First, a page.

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II. How to Self - Assess Your Facility for Risk Exposure

August 1, 2002
by root
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By Richard J. Henry, JR., CNHA; and Christine A. Stevens, RN, MBA
II. How to Self-Assess Your Facility for Risk Exposure By Richard J. Henry, JR., CNHA; and Christine A. Stevens, RN, MBA The long-term care business model is a unique blend of healthcare and social services burdened by extensive federal and state regulations. By its very nature, this balancing act increases risk potential. Furthermore, changes in the survey process over the past few years have played a significant role in increasing risk exposure to litigation.

We know that risk, by definition, cannot be eliminated; however, we can manage the factors that contribute to the probability of risk and create a more defensible facility by implementing a risk-management protocol based on a team assessment process.

A Logical Approach

Major risk-exposure areas within your facility should have corresponding operational approaches to mitigate that exposure. The top five major risk areas in long-term care are:

1. Slip/fall exposures. Resident falls are one of the most frequent claims carriers receive.

2. Elopement/wandering. The percentage of our residents affected by various forms of dementia is approximately 44% nationally and represents a significantly "at-risk" population. Resident elopements in these cases can be the most costly type of claim, generating settlements and jury verdicts of staggering proportions.

3. Skin integrity. Some of the most notable litigation cases involve skin breakdown issues. Contributing inversely to the likelihood of litigation is the degree to which the facility adopts the most current technology to prevent wounds and provide and document wound care.

4. Resident rights/abuse/neglect issues. How often have operators been subjected to an allegation of abuse or neglect simply because a resident or family member had an unrealistic expectation of the level of service or care? Resident and family communication protocols, such as "shared-risk agreements," can be an effective preventative against abuse allegations. Moreover, there are occasions in which resident abuse/neglect claims are more a reflection of a facility's situation than of a true abusive event. For example, imagine an elderly resident who has been prescribed blood-thinning medication. We know that this resident will be prone to bruising, whether living at home or in a long-term care facility. Yet should this resident come to our facility, we could be subjected to an allegation of abuse with bruising as evidence! Unless we properly advise all parties of our expectations (in writing), we set ourselves up for an unfair allegation.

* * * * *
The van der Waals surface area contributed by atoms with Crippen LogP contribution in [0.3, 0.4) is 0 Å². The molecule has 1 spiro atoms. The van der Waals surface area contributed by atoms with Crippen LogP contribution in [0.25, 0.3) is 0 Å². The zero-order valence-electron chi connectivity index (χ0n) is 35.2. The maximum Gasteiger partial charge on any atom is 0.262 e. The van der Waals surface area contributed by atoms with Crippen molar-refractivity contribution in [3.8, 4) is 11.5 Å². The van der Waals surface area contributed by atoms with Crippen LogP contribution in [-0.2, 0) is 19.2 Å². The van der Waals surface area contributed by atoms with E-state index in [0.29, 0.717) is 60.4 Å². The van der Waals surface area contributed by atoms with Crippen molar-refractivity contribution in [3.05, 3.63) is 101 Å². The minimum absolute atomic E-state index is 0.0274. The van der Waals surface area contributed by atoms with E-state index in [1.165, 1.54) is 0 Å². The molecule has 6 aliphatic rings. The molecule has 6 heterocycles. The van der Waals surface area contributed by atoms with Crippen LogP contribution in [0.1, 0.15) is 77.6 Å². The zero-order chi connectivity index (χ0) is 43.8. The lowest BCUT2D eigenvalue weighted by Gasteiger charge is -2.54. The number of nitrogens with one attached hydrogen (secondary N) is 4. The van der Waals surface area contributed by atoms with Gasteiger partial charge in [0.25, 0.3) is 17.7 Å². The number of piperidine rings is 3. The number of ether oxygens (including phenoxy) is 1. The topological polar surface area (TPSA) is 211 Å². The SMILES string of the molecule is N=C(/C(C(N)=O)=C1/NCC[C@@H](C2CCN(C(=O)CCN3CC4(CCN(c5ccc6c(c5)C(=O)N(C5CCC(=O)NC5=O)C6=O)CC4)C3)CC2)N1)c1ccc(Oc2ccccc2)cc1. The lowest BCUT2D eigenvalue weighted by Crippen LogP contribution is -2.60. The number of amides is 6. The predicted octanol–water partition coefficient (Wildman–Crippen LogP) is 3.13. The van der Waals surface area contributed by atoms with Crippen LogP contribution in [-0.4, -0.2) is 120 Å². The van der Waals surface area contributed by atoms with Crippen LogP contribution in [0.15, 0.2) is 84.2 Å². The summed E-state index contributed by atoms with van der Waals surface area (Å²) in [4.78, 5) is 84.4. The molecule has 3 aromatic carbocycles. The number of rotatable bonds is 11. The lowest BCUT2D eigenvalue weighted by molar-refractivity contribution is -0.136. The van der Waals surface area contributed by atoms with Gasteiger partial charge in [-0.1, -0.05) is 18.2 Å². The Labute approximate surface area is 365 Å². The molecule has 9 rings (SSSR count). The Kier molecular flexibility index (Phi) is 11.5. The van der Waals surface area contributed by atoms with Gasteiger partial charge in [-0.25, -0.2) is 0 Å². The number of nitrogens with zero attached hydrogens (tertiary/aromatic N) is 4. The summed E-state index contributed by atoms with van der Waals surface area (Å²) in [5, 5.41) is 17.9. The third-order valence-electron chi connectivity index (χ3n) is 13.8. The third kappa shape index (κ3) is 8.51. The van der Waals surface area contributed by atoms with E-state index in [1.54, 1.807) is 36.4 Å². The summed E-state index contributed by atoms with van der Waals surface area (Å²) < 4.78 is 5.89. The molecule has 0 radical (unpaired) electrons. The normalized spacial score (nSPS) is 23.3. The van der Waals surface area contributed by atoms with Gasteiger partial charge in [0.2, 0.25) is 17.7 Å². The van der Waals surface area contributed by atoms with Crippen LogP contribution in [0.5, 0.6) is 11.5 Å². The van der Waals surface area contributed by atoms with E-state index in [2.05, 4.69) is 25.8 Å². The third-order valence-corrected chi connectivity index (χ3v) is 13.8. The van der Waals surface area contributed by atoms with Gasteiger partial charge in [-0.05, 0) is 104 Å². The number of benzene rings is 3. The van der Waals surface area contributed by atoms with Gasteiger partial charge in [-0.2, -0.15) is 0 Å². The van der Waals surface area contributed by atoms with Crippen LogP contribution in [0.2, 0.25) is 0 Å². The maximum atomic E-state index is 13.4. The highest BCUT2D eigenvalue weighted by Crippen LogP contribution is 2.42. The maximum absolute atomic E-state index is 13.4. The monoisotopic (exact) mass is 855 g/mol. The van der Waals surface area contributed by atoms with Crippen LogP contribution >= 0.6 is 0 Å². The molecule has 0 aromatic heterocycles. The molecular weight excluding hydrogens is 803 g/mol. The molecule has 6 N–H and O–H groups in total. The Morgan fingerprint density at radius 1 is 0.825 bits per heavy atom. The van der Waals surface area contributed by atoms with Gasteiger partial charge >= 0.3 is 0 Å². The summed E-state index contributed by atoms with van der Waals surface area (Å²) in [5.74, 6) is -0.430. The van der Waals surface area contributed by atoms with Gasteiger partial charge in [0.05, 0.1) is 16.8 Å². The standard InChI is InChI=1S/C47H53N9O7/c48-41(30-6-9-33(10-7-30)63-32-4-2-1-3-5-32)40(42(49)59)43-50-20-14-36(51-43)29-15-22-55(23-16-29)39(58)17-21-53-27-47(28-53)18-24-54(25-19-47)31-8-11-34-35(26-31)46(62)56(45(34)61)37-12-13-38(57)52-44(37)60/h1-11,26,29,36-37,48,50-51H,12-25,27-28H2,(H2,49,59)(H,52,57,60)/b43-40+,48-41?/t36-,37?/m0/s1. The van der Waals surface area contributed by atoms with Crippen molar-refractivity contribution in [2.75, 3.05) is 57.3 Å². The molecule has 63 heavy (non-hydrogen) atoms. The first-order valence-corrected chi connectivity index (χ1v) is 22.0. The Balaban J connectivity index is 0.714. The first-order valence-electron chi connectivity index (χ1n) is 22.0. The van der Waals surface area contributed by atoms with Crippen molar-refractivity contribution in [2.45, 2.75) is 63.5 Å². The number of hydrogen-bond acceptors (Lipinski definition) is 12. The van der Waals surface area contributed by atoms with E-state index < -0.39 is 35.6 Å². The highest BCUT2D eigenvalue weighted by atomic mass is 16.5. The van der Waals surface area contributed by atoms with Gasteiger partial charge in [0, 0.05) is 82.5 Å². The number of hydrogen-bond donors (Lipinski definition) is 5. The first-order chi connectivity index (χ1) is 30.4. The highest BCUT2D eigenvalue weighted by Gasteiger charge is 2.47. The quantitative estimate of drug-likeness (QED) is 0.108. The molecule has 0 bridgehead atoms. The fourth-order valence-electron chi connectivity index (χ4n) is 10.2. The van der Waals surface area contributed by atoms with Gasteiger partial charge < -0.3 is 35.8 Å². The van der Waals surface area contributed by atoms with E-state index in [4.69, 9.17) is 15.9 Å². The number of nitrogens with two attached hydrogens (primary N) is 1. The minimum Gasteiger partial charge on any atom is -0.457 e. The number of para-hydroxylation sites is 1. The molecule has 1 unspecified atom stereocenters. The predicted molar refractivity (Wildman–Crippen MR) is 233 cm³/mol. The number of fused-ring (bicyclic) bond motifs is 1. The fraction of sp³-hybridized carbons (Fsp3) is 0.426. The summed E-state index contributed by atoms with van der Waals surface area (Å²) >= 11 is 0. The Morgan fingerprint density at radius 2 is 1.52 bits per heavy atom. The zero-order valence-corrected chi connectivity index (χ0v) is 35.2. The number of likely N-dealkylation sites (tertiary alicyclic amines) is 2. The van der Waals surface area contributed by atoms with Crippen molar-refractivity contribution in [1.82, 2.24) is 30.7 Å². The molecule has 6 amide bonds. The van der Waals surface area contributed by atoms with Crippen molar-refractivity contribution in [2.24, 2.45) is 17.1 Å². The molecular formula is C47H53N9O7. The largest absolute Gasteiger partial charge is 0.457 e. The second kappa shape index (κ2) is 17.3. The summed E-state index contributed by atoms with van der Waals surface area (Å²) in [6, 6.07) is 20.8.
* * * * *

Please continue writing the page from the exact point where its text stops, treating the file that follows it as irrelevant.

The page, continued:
While it might feel unnatural for care-givers to share difficult scenarios such as this with customers, we must now begin to inform and educate the consuming public about the realities of our service model. These discussions could include frank language regarding falls, bruises and behavioral characteristics typical to our caregiving environment, for example: We do not restrain our residents with your mom's type of diagnosis and, as a result, in the normal course of living she might fall.... Dad might experience significant bruising as a result of the medication he is on.... Your uncle will steadily decline as the effects of Alzheimer's disease advance, and he will begin to exhibit the following behaviors.... We do not offer a staff ratio of one-on-one care; should you desire this level of care you might wish to employ a companion.... We will offer the following interventions to mitigate the effects of these undesirable outcomes.... Please sign here indicating that we have discussed these issues and that you understand our service level and approach to care. " Know thyself " Is a
long-standing motto for
success-and can be your
facility's best defense
against liability.
5. Medication and treatment errors/omissions. Facilities must monitor their training and staffing systems continuously to achieve the level of control necessary for risk reduction in clinical care. Although it is readily apparent that staff training and adequacy are critical elements in managing such risk exposure, all too often training systems and floor staffing are casualties of other pressing operational demands.

Elements of Self-Assessment

Facilities can employ specific strategies to create a culture that values ongoing and meaningful risk-reduction oversight. As an example, we have created the following assessment approach used by our team consultants to assess a facility's risk exposure level and defensibility posture.

Step one: Gather data and review potential areas of risk. Many of our clients have indicated that the process of collecting and organizing these data in preparation for an on-site review by our team has in itself initiated a meaningful risk-management process. It begins by gathering and organizing: 1. Survey results from the last four standard surveys and from any complaint surveys that have been conducted in the last six months
2. Quality Indicator Reports: Facility Characteristics, Facility Profile (QIs) and the Resident Summary
3.A current CMS Form 672-resident census and condition of residents
4.A current CMS Form 802-resident roster
5. Safety committee minutes from the last meeting
6. Family council minutes from the last meeting
7. Resident council minutes from the last meeting
8. Results of any resident and/or staff satisfaction surveys conducted with-in the last 12 months

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